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Understanding Key Tennessee Child Custody Terms

Explaining the Terms You Need to Know

When preparing to go through a child custody case in Tennessee, one might hear a number of terms they might not be entirely familiar with. Rest assured that the concepts behind the terms are similar, but it’s important to know the terminology used in Tennessee as well as the subtle definitions between these terms before working through your custody case.

Names for Parents

When determining which parent a child ultimately lives with, you may have heard terms such as “custodial parent” and “non-custodial parent” to refer to which parent has or does not have the child in their physical care, respectively. In Tennessee, these terms are replaced with “primary residential parent” and “alternative residential parent” to mean similar ideas (these are sometimes referred to as PRP and ARP).

However, the definition of each of these parents does not include what many know as “legal custody” or the ability to make decisions for a child; these definitions deal with the parent a child lives with.

Custody Agreement

The more colloquial term for the final document that outlines each parent’s rights to the child as well as the schedule for when each parent has the child in their care is a child custody agreement. Tennessee law uses the term “parenting plan” to mean something similar to a child custody agreement; however, it is not exactly the same.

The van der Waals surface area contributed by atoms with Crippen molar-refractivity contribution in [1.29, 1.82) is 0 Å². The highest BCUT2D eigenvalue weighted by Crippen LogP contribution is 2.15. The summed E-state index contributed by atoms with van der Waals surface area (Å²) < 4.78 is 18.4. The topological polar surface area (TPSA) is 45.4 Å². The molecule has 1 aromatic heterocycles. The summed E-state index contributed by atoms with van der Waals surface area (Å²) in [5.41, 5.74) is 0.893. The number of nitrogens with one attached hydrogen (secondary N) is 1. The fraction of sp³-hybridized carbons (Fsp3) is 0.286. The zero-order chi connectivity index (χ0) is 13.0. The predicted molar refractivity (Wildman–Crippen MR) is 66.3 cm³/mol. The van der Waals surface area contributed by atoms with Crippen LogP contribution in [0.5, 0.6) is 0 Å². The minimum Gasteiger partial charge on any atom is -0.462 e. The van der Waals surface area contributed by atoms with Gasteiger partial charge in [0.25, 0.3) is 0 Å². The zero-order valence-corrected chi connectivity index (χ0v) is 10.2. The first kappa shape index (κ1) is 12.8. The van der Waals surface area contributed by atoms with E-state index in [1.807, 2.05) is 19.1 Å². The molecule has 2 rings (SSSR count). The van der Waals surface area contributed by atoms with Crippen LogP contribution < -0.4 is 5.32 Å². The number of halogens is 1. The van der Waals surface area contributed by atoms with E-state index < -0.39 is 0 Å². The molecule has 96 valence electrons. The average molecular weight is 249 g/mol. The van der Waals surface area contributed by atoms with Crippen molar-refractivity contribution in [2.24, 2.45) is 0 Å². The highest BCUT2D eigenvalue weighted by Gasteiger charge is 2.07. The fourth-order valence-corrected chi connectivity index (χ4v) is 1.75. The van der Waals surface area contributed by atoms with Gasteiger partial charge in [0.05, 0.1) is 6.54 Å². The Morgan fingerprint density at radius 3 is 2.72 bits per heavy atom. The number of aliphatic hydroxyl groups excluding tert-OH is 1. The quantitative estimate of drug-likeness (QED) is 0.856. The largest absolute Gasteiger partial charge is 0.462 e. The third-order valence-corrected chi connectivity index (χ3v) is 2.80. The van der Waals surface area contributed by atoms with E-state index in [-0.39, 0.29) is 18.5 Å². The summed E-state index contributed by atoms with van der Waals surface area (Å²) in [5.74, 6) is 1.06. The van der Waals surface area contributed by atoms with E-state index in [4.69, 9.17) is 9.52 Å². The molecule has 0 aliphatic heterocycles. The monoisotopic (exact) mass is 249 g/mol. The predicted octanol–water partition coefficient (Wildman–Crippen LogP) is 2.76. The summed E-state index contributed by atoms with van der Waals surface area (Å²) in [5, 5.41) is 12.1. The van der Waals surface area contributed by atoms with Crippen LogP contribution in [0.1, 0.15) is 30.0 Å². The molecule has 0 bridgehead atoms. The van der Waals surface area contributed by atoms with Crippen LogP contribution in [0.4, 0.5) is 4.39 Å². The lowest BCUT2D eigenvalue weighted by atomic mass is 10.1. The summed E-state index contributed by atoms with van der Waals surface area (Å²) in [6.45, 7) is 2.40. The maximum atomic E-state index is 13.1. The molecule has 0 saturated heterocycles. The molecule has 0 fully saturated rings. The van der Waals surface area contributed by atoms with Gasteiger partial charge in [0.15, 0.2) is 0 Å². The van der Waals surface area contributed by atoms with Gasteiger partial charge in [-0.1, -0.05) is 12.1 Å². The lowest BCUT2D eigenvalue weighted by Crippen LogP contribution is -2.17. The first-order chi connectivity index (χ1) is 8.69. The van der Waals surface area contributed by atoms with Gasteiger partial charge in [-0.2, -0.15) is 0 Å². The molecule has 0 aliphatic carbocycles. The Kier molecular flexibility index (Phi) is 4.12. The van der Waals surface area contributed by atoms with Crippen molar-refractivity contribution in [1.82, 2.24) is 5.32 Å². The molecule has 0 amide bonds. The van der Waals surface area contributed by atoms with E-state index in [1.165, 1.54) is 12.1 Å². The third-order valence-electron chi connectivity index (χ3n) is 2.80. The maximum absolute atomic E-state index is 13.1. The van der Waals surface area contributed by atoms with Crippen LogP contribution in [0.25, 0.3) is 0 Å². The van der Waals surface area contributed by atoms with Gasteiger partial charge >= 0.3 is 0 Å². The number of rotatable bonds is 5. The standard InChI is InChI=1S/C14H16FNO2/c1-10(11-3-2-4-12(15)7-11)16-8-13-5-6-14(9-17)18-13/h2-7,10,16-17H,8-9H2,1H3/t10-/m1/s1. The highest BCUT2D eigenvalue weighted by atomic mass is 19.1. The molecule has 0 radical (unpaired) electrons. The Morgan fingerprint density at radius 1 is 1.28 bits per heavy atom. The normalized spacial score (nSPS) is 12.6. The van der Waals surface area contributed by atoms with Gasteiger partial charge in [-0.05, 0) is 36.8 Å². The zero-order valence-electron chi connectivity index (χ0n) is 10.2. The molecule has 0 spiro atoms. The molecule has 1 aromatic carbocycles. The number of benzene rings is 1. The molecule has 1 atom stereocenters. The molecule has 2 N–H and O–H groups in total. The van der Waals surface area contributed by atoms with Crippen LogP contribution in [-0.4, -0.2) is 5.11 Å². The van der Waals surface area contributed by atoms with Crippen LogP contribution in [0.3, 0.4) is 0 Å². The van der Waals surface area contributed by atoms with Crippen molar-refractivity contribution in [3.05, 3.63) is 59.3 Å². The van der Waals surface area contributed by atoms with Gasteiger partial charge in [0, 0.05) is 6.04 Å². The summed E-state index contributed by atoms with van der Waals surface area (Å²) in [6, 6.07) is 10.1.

A parenting plan includes several components, namely a residential schedule outlining the days, times, and holidays that each parent will have a child in their residential care. This parenting plan will also include notes on which parent has responsibility to make decisions regarding the child’s medical care or educational wellbeing.

Unsure of Tennessee Child Custody Laws?

Knowing what terms are used when in child custody cases is only a small portion of Tennessee child custody laws. If you are unsure of an issue related to child custody, it’s important to get your questions answered by an attorney who understands Tennessee’s laws as they relate to this delicate issue. At Dowden, Worley, Jewell & Olswing, PLLC, our team of Tennessee family law attorneys can help you navigate your child custody matters to find a solution that serves the best interests of both you and your child.


To learn more about our services or to speak with an attorney, call us at (901) 295-4635 or visit us online.

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